God our Father, all earthly powers must serve you. Help our President-elect, Barack Obama, to fulfill his responsibilities worthily and well. By honoring and striving to please you at all times, may he secure peace and freedom for the people entrusted to him. We ask this through Our Lord Jesus Christ, your Son, who lives and reigns with you and the Holy Spirit, one God for ever and ever.

Amen.

Father Newman

Tuesday, November 11, 2008

Anglican Catholicism and the Papal Primacy

The exercise of the petrine ministry of the papal see in Rome will serve in the great Church of the future as a workable central focus for the reunification of the one communion of the catholic Church - this is the current conviction of many in the Anglican world. Unlike many other Churches of the reformation, the Anglican Church has never abandoned a possible role for the Roman primacy, so long as the ministry of the Bishop of Rome is rightly understood, interpreted, and implemented. The ministry of the Bishop of Rome should not be an obstacle, but rather should function as a possible instrument of ultimate Christian unity. Orthodox Anglicanism today acknowledges that the ministry of the papacy is evolving rapidly and could someday be received by the Anglican Church as means tending toward the reconciliation of all Churches. A de facto recognition of the historic papal ministry already exists within the Anglican Communion, which has consistently maintained throughout her history that the Roman Pontiff possesses a station of primus inter pares, ‘first amongst equals,’ a primacy of honour and reverence, though not of jurisdiction or personal infallibility.

In his truly ground-breaking Encyclical Letter Ut Unum Sint, Pope John Paul II calls for the reunion of the Church based on the reception of the papal office as a petrine ministry of service and unity. The Pope highlights those areas in which further consensus of faith needs to be achieved. Orthodox Anglicans already share an advanced level of agreement with the Church of Rome regarding these common aspects of catholic truth:

1) Sacred Scripture as the highest authority in matters of faith, and Sacred Tradition as indispensable to the interpretation of the Word of God (see Articles of Religion 6, 20, and 34);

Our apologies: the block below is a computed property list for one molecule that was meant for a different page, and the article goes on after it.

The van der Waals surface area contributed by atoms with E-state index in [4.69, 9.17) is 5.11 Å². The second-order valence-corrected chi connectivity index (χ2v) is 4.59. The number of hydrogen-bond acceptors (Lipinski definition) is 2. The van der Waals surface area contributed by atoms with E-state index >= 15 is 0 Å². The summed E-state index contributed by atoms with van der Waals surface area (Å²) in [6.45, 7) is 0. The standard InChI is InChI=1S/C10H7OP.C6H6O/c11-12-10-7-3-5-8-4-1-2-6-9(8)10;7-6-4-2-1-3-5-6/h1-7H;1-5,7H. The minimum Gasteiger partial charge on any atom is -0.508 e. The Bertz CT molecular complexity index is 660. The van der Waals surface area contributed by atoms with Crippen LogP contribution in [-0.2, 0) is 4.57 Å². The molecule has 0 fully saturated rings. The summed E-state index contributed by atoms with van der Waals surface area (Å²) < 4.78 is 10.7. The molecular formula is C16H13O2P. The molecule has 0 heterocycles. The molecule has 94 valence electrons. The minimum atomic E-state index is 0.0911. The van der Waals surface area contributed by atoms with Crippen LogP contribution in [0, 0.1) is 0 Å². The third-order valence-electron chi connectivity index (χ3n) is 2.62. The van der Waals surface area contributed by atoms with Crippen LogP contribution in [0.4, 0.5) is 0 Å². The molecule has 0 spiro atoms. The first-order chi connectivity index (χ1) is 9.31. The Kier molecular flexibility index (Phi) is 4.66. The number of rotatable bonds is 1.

2) The Eucharist as the Sacrament of the Body and Blood of Christ, an offering of praise to the Father, the sacrificial memorial and Real Presence, and the sanctifying outpouring of the Holy Spirit (see Articles 28, 29, 30, and 31, 1928 American BCP pp 73-84, especially 80-82, the Anglican Catechism, and the 1940 Episcopal Hymnal 189, 204, 197, 199-200, etc.);

3) Ordination as a Sacrament to the threefold ministry of the episcopate, presbyterate and diaconate (see the Anglican Ordinal, especially the Preface thereof, the Second BCP Office of Instruction, and Articles 23 and 36);

4) the Magisterium of the Church entrusted to the Episcopate, understood as a responsibility and authority exercised in the name of Christ for teaching and safeguarding the faith (again see the Anglican rite for the consecration of Bishops and Articles 20, 23, and 34);

5) the Virgin Mary as Mother of God and Icon of the Church, the spiritual Mother who intercedes for Christ's disciples and all humanity (see BCP 96, 231, and 235, Article 2, and the 1940 Hymnal 117, 599, etc.).

His Holiness’ description of the role and ministry of the papacy in Ut Unum Sint is refreshingly open to a new and more conciliar hermeneutic, and therefore well fits the traditional Anglican matrix concerning the ministries of primacy and conciliarity/collegiality/sobornost. Anglicans are conciliarists at heart who regard as the Church’s esse the principle of conciliar episcopal government.